After being treated for spinal cancer, Shingo Kunieda started his wheelchair tennis career at age 11, and then joined the international circuit at 17. He won Paralympic gold in Beijing in 2008 and, with Satoshi Saida won doubles gold at 2004 Athens 2004 and bronze in 2008 Beijing.
Kunieda has won a total of 20 Grand Slam since 2006, including 11 in singles. He was ITF Word Champion Tour for four successive years from 2007 to 2010 and was year-end doubles n°1 in 2007.
After losing his semifinal at the Wheelchair Tennis Masters in November 2007, Kunieda was unbeaten for the next three years, building-up a 106-match winning steak before losing to Stéphane Houdet in the semifinals of the 2010 Masters.
Kunieda’s run of consecutive Grand Slam singles titles came to an end at Roland Garros in June 2011, when he was beaten in the semifinals by Maikel Scheffers. Altough he bounced back to win the US Open in New York, injury denied him the opportunity of contesting the year-end Wheelchair Tennis Masters and his four year-reign as world n°1 was ended by Maikel Scheffers in December 2011.
Shingo could become the first player to win two men’s singles Paralympic titles.
Just to play the game is what I’m looking forward to the most about London. To win a gold medal in both singles and doubles is my biggest goal.
Pic: ITF Olympic book
For the most part, the Paralympics use the same venues as the Olympics.
There is also one additional venue to the Olympic Park which was not used for the Olympics: Eton Manor, which hosts the Wheelchair Tennis competition.
Outside London, there are three venues. Eton Dorney will still host the Rowing and the Sailing will again take place at Weymouth and Portland in Dorset. The cycling events will take place at Brands Hatch in Kent.
When is the Paralympic Wheelchair Tennis competition?
Where will the Paralympic Wheelchair Tennis take place?
The Paralympic tennis event will take place at Eton Manor, the only purposed-built London 2012 Paralympic venue.
Situated towards the north end of Olympic Park, Eton Manor features nine competition courts, all designed in striking blue color, and four practice courts. The venue is based on the grounds of the old Eton Manor Sports Club, once a popular community sports facility in the 1990s.
When did Wheelchair Tennis first appear in the Paralympics?
After featuring as an exhibition sport at the Seoul 1988 Paralympic Games, Wheelchair Tennis was introduced as a full medal event at the Barcelona 1992 Games, and has featured at every Games since then.
Quad events have been added in Athens in 2004.
How is Wheelchair Tennis played?
Wheelchair tennis follows the same rules as able-bodied tennis. Except the ball is allowed to bounce twice. The second bounce can be either inside or outside the court boundaries.
How many gold medals are up for grabs?
6. There are six medal events to be contested: men’s and women’s Singles, men’s and women’s Doubles, Quad Singles and Quad Doubles. Quad players have an impairment that affects three or more limbs.
Who are the favorites?
Women: Unbeaten in over 460 singles matches since 2003, Dutch Esther Vergeer is a sure thing for the podium. She bids for her fourth successive singles medal at London 2012. Her toughest competitors will be compatriots Aniek van Koot and Jiske Griffioen, as well as Sabine Ellerbrock from Germany.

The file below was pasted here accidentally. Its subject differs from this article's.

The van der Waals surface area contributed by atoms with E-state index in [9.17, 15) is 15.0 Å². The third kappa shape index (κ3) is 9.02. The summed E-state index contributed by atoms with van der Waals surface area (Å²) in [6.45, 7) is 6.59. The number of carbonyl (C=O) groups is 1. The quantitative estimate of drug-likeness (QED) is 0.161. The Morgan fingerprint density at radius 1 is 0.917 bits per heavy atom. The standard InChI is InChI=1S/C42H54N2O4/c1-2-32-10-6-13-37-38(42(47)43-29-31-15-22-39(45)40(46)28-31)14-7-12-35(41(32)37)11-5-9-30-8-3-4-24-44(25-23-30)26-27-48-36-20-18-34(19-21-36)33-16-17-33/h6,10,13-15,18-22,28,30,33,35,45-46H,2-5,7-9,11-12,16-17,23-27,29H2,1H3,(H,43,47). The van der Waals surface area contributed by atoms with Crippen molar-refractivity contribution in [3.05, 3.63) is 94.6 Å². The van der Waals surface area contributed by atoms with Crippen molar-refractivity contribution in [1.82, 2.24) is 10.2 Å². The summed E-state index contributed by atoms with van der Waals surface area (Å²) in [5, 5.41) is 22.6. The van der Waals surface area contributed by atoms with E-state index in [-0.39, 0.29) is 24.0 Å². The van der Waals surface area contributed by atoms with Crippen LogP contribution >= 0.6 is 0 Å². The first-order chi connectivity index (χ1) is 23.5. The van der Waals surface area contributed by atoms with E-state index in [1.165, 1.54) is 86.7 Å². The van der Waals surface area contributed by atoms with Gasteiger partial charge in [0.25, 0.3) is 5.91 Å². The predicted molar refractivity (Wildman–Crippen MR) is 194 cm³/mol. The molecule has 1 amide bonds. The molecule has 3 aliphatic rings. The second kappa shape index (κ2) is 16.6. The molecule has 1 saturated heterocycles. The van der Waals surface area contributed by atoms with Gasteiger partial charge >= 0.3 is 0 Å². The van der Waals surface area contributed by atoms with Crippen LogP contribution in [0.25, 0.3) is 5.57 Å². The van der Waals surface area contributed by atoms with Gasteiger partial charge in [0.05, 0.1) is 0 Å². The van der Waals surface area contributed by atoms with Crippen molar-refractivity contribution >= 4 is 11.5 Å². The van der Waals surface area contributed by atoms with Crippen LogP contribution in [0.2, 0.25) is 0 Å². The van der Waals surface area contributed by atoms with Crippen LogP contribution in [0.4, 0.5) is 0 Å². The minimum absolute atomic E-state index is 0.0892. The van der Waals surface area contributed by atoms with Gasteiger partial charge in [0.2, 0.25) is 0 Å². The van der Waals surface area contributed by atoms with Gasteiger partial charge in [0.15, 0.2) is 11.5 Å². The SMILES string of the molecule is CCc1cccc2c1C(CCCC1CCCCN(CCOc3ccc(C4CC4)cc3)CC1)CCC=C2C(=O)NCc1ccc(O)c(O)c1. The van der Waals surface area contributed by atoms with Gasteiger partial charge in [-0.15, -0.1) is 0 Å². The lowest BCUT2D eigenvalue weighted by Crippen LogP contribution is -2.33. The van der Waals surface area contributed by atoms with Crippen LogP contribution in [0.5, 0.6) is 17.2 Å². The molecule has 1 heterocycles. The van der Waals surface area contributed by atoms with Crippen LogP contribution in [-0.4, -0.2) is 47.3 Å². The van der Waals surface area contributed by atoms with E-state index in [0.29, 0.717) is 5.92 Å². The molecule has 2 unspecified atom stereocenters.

Men: The competition is wide open in the men’s event. Shingo Kunieda of Japan could become the first player to win two men’s singles Paralympic titles. But he has plenty of strong challengers. They are headed by world number one Stéphane Houdet of France and Maikel Scheffers and Ronald Vink of the Netherlands.
Young Argentinian Gustavo Fernandez could also cause a surprise.
Quad: This could come down to a duel between two longtime rivals: American David Wagner, who earned a bronze at Beijing and gold at Athens, and Great Britain’s Peter Norfolk – nicknamed The Quadfather – who took the gold in Athens and Beijing.
During London 2012, adidas has been working with UK free paper Metro, creating cover wraps for each day of the Games that feature portraits of Team GB athletes by a selection of artists and illustrators.
The campaign runs for the 17 days of the Games.
Metro cover featuring Peter Reed:
Every year a dedicated area of the Wimbledon Lawn Tennis Museum changes, out with the old in with the new.
The 2012 exhibition has been dedicated to the Olympic Games, each graphic panel tells the story of tennis at the games. The exhibition uses gold, silver and bronze as lead colours throughout the exhibition, referencing the Olympics. Each panel features portraits of Olympic competitors through the history of the games, giving an insight of what it was like to be part of the greatest game in history.
The exhibition tells the stories of John Boland, the first Olympic tennis champion, Titanic survivor Richard Williams and his mixed doubles partner Hazel Wightman who triumphed in 1924, and the completion of Steffi Graf‘s Golden Slam in 1988 at Seoul.
The gold medals of Rafael Nadal and Roger Federer from the 2008 Beijing Olympics are on display, as is Tim Henman‘s silver medal from the 1996 Atlanta Olympics and the gold medal won by Peter Norfolk in the 2004 Athens Paralympics.
Pics: 1977 design
Thats my prize for Olympic games…we going back to Moscow. We gonna have a gr8 time there!!!hhaahah!!bronzeeeeee